(SOE) Indian companies for the building of railway lines and
supplying of locomotives (EconomyNext, 6 July 2016).

Be as it may, the whole section on Investments is haphazard

without at least expected targets from the local private sector or
through FDI. What it offers instead are concessions of capital
allowances, tax concessions, visa for investors and expatriate
labour and liberalization of foreign exchange transactions. Some
concessions are undoubtedly necessary, but the purpose should
not be of creating a capitalist class at the expense of sovereign
consumers interests.


Finally, let me turn to some of the misconceptions about

economic planning in Sri Lanka and in general. First, the
recognition of the market economy is not a reason to give up
economic planning for a country. Economic planning can
encompass even the private sector without unnecessary
strictures or constraints for them. Their input in formulating
national plans is also important. This is further important where
the public-private partnerships are feasible and beneficial.

Second, as Montek Singh Ahluwalia, the Deputy Chairman of the

Indian National Planning Commission, explained in his Preface to
the 12th Five Year Plan in 2013, National planning is a process of
setting national targets, and preparing programmes and policies
that will help achieve those targets. These targets are not only
about growth and narrow development, they are about raising the
living standards of the population as a whole. As Ahluwalia further
said, Along with programmes, the policy content of the Plan
deserves much greater attention than it typically gets. In an
economy in which the private sector has grown in scale, decisions
taken by individuals and firms determine many critical economic
outcomes, and the policies which influence these decisions are
therefore important. The above is equally valid for Sri Lanka.

Third, if the private sector has demonstrated capability of

investing and stimulating growth in certain areas, the public-
sector initiatives and investments might not be necessary in
those areas. However, if the private investments are stagnant
(see the budget speech) whatever the reason, the government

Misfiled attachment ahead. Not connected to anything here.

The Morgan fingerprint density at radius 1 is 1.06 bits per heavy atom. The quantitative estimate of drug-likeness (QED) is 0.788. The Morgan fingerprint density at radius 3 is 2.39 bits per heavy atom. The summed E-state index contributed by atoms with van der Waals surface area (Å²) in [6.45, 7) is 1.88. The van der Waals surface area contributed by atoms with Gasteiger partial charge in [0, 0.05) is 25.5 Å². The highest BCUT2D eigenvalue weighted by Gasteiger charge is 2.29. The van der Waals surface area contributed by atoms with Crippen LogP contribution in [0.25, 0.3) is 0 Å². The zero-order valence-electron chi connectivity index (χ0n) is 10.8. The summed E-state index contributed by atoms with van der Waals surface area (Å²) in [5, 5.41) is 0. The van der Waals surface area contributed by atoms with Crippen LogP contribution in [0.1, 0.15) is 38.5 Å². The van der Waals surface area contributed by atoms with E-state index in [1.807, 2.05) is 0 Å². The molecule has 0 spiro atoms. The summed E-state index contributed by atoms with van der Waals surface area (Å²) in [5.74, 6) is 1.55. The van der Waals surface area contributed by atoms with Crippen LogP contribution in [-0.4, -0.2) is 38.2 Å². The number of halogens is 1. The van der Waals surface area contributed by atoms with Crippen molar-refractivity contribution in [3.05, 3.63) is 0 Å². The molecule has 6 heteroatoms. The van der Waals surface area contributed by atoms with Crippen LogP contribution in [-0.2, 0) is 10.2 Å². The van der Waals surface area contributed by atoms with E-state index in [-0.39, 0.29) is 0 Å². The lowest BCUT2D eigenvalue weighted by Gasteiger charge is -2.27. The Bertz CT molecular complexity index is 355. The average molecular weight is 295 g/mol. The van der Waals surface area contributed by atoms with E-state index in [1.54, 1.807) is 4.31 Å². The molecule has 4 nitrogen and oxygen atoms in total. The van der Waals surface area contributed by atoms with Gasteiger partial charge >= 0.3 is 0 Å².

should not unnecessarily try to stimulate profit making like in the
case of bond issues.

Fourth, in the last Budget, as well in other statements, there had

been much talk about a bloated public sector. As I have pointed
out in my last article (A Review of Razeen Sallys Sri Lanka: Three
Scenarios for the Future), 1.5 million employees are not excessive
for a country like Sri Lanka for around 21 million people. Australia
has 1.9 million in the public sector for a little over Sri Lankas
population. The issue is not the size, but its output and
orientation. That can be corrected through retraining,
restructuring and with specific performance targets. The private
sector has ample opportunities, if they have funds and initiative,
to expand into other areas. They dont need to encroach into the
public sector! While allowing 1.9 million in the public sector in
Australia, the private sector employees roughly about 10 million
people. In the case of Sri Lanka, this is only about 4 million and
that also includes a large number of self-employed people.

Fifth, if there is a planned economy, and research and surveys

towards that end, all these facts could be known more accurately
without much speculation. If the government is interested in
assisting the private sector, in promoting economic development,
that can be done through the banking sector without actually
channelling public funds to the private sector. Public funds are
peoples money and not of politicians. The banking sector is
thriving, including the public-sector banks, and they can lend
necessary funds to the private sector, if the latter wants. For all
these matters, what is important is to have a planned economy
for Sri Lanka, including a vibrant private sector. The economy
could have two engines of growth and not one: public engine and
the private one.

Posted by Thavam